Warning: warning manual is heavy and may cause personal injury or injury to another if dropping on any part of the body.

          Warning: warning manual may ignite if exposed to naked flames or incandescent heat sources.

          Warning: do not ingest part or all of the warning manual.

          Etc. etc. ad nauseum.

          The risk is that manual grows so large it needs another manual to warn about the dangers of the warning manual's warning manual. Infinite recursion.

          And now my head hurts. Shouldn't have dropped that 15th tier warning manual warning manual on it, I suppose.

          1. Col_Panek

            Re: Don't drop it on your foot

            Warning: this manual has been determined to cause cancer in the State of California. Anywhere else, you're fine.

    7. John Brown (no body) Silver badge

      Re: Shows people don't read the instructions

      That sounds more like they new ab out the problems a long time ago and the more recent ones come with the updated instructions they are advising their US customers to download, not that those have always been the instructions. On the other hand, I would imagine the original instructions already told people which screws to use where, otherwise the security screws would not do their job properly and people were not warned of the consequences of not following the instructions.

    8. The Oncoming Scorn Silver badge
      Facepalm

      Re: Shows people don't read the instructions

      The CD-Writer installed by the user with 1" woodscrews (Countersunk).

  6. Simon Harris
    Joke

    Custom ring tone.

    Sometimes Ring release seasonal custom ring tones.

    Nee Naw Nee Naw Nee Naw...

    “Cool! Is that a custom ring tone?”

    “No, it’s a fire engine - the doorbell’s caught fire”

  7. Chris G Silver badge

    I screwed into a burning ring of fire

    I am trying to imagine how it's possible to fit the thing by using wood screws to attach the bracket and then try to get the mounting screws to bite into a door frame.

    I assume the wood screws are too long and penetrate the casing and battery but in any case it seems like a design fail combined with the application of Darwinism.

    1. This post has been deleted by its author

    2. Natalie Gritpants Jr Silver badge

      Re: I screwed into a burning ring of fire

      If you're the type that doesn't read instructions or notice that half the screws are not wood screws you are likely to be using a Birmingham screwdriver.

      1. macjules Silver badge

        Re: I screwed into a burning ring of fire

        I thought Spaghetti Junction was the Birmingham Screwdriver. Certainly screws everything up for me when I drive through it.

  8. Anonymous Coward
    Anonymous Coward

    Brilliant, the spy on your door that blows up

    I guess this is only for those that are not connected to the new CCTV network operared by the local PLOD.

    As with all other IoT shite, it ain't coming anywhere near my home. If my latest project works well, I'll be able to go off grid (gas and leccy) by next summer. I'll cut the landline then as well.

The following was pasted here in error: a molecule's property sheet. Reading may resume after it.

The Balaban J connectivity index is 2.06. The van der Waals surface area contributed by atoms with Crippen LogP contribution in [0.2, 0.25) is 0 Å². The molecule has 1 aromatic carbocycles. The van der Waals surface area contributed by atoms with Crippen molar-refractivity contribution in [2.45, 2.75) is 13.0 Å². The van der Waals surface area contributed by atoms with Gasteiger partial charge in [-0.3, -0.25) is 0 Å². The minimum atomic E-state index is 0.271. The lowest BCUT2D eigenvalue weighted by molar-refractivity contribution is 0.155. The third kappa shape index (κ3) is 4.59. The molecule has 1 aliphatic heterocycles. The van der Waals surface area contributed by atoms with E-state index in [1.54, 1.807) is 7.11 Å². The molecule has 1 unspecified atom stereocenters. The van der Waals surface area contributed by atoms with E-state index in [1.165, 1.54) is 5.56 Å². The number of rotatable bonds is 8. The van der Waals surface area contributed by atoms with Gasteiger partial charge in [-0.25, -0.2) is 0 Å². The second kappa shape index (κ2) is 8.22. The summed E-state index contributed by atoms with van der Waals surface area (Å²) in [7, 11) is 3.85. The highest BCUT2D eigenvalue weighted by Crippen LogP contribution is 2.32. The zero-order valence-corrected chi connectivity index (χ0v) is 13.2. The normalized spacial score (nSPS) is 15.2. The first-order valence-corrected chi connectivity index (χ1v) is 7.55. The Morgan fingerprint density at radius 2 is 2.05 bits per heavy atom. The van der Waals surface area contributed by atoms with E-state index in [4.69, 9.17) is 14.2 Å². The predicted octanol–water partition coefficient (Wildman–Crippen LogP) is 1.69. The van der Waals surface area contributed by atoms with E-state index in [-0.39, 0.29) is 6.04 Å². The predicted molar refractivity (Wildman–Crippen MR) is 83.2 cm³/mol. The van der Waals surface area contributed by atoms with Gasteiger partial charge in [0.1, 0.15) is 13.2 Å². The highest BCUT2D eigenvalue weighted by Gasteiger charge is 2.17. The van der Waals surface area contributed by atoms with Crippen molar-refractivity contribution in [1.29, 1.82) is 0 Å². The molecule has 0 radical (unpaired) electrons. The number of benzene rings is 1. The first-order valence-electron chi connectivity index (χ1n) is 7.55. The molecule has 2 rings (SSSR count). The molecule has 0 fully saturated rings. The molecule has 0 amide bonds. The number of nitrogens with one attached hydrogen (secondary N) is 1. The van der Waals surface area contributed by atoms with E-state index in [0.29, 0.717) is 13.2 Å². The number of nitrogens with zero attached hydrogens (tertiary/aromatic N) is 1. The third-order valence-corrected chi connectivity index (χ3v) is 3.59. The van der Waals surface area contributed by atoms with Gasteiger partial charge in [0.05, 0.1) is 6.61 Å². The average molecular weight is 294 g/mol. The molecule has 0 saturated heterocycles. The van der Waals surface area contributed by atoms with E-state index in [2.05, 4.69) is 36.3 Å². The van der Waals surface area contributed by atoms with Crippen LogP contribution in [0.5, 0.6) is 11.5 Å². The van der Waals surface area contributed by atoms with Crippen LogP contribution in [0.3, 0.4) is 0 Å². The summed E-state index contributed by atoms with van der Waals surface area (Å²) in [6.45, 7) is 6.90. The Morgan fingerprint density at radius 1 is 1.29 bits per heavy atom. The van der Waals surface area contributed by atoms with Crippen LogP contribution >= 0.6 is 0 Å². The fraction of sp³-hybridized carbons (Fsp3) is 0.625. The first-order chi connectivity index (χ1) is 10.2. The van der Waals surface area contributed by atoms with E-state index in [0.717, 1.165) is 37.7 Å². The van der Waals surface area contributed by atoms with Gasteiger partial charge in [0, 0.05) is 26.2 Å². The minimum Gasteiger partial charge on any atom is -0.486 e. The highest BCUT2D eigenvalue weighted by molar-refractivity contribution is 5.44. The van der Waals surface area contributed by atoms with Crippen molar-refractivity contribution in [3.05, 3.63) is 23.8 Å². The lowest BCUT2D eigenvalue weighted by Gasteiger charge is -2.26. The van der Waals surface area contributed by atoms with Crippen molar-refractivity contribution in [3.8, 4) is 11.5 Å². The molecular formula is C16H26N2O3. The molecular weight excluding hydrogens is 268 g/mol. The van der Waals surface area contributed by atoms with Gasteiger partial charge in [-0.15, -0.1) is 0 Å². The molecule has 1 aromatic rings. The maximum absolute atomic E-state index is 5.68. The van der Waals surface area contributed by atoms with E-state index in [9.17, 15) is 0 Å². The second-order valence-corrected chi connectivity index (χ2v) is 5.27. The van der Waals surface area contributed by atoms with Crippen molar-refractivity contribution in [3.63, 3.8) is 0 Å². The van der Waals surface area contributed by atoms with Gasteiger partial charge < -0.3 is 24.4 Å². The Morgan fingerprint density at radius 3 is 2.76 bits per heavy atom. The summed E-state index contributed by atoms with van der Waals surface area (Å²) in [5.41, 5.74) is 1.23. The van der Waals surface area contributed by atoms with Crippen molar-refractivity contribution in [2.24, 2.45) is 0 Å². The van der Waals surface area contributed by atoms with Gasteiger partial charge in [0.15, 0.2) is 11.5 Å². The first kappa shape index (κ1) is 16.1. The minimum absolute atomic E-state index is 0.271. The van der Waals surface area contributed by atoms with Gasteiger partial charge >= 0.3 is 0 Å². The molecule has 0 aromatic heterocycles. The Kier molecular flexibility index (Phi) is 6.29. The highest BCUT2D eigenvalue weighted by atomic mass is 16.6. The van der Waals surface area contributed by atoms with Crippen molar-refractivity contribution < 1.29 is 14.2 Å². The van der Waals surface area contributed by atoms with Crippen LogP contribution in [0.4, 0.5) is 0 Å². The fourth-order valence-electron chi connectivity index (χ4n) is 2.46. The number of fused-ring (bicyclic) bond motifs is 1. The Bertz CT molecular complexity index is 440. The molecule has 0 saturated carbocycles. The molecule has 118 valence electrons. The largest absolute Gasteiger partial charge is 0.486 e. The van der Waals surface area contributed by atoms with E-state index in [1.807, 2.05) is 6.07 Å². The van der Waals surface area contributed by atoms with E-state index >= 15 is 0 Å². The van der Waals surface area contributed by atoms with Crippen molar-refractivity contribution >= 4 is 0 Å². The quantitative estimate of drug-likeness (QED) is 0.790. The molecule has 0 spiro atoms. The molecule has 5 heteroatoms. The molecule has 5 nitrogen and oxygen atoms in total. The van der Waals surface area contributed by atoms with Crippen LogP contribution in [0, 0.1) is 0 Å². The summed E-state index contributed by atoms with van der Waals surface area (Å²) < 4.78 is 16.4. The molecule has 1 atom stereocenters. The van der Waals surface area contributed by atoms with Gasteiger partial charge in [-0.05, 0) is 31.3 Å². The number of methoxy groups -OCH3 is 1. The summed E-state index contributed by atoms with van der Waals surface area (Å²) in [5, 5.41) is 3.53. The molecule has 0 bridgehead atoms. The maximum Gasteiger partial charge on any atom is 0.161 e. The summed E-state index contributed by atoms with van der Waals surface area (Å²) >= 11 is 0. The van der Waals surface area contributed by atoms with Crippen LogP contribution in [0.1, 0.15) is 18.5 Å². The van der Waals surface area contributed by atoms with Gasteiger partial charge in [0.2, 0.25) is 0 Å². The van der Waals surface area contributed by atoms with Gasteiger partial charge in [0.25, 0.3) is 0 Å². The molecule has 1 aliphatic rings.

1. CrackedNoggin Bronze badge

      Re: Brilliant, the spy on your door that blows up

      If you haven't already you'll enjoy this read in Velo News - "How retired great Sean Yates lives off-the-grid in rural Spain". Just be careful with your gardening before you go!

    2. Anonymous Coward
      Anonymous Coward

      Re: Brilliant, the spy on your door that blows up

      Try Belize: limited national grid (power comes from Mexico as or if available). Little telecoms so satellite internet a must. Solar power is a must but inverters cost a bloody fortune out there (+£5000 each). Fuel is via butane delivery, provided none of the the bridges have collapsed in the (frequent) flooding.

      Apart from all of that you can be totally off the grid and most of the year it is a fantastic place to live, except for the Americans.

  9. Sgt_Oddball Silver badge
    Paris Hilton

    Whilst I know..

    It's nice to point the finger at the meatsack tasked with nailing the thing to a wall, I can't help but wonder if extra waste and safety could have been done with a simple trick....

    Namely have only set of screws and the security bracket separately (with it's own screws). Seems a relatively easy fix, stops the installer getting all confused and if they didn't buy the bracket and installed it incorrectly anyway then it's not Amazon's fault the installer is being a spanner.

    On the flipside, yes, RTFM can also be applied I suppose.

    1. TRT Silver badge

      Re: Whilst I know..

      Or design it to be intrinsically safe to begin with by not having the overdrive area of the screw sitting above a battery.

      1. el_oscuro

        Re: Whilst I know..

        Some years ago, I was installing a sub woofer in my old Camaro. Those suckers are heavy, and you have to mount them securely. Some people used Velcro, but that isn't going to stop it from becoming a 20 pound missile in an accident. Screws are required.

        But the most obvious location is the shelf behind the back seats, but guess what is right under it? The fuel tank of course. I definitely did not want to be driving screws anywhere near the explodey gasoline.

        So yes, keeping sharp things away from explodey bits is a very good design decision.

        1. John Brown (no body) Silver badge